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Jason Mefford: And if we’re not doing that if we’re not, you know, being kind to ourselves, you know, one of the, one of the questions in coaching, you know that comes up a lot of times when you’re coaching, somebody is

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Jason Mefford: People will talk, then they’ll say something about themselves. Right. And so you kind of turn it around and you go

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Jason Mefford: Okay, what I just heard you say was this right now, I want you to think of a child, you know, maybe your child, maybe a niece and nephew somebody that you love. Would you say that same thing to that child that you just said.

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Jason Mefford: And of course, people are like, hold. No, I would never say that to another human being. Right. And then it’s like, why are you saying that to yourself. Yeah.

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Jason Mefford: Why are you saying that to the most important person in your life right and we’re not we’re not talking about being egomaniacal men equal magical, you know,

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Jason Mefford: Psychotic kind of personality, but if if we don’t know how to soothe ourselves and and derive our self worth from internal yep AND BEING WHO WE ARE authentically, then we’re never going to find it outside. Right.

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kathygruver: Oh, absolutely. We have to. And you and I talked about this is all

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kathygruver: About finding the right partner. It’s being the right partner.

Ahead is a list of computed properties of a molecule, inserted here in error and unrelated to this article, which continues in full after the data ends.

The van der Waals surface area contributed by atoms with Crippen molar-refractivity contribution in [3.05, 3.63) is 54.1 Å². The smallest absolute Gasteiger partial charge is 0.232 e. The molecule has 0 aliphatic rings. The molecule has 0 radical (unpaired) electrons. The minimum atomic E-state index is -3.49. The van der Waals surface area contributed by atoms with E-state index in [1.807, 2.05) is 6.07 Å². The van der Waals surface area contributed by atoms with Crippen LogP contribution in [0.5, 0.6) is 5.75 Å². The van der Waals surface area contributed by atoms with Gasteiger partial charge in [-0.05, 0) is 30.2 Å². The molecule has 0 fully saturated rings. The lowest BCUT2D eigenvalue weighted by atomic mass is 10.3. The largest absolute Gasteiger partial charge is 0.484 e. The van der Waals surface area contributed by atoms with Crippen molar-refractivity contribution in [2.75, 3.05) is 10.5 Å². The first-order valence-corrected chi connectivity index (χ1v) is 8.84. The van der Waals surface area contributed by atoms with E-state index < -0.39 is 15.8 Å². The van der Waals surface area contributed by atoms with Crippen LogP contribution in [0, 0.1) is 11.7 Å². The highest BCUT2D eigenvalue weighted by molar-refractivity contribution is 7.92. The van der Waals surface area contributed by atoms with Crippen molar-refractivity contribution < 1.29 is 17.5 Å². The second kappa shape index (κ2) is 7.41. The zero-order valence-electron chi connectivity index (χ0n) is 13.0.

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kathygruver: And you know the whole. What was the Jerry Maguire thing. Have You complete me

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kathygruver: I’m so torn about that because no one can complete you however with what I know about child development and how we look to partners to fill what our parents didn’t give us in a way we feel like they are completing us

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kathygruver: They’re giving us that piece that our parents didn’t give us or

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kathygruver: They’re exactly mirroring what our parents gave us because we still are working out that bullshit drama, you know, my mother was never around. So now I have a boyfriend who’s distance, you know, that kind of stuff.

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kathygruver: My dad was abusive alcoholic. I don’t know why I keep finding abusive alcoholic men.

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kathygruver: I do you know

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kathygruver: And it’s so much easier to, you know, to look at other people’s relationships to God’s messed up. But we have so much trouble. Looking at our own stuff because you know you can’t see the ones that you can’t see the smiles on your own face or something like that.

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kathygruver: But yeah, it’s about figuring out who you are and going back to pretty much everything we’ve said in every episode. What do you want

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kathygruver: From yourself. What do you want from yourself and how do you get that. Do you meditate. Do you

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kathygruver: Do affirmations. Do you ask other people, the good qualities of you so that you can magnify that out. There’s so many different exercises you can do to help fill those voids inside yourself because if we’re looking to the outside to fill it it’s it’s not going to work that way.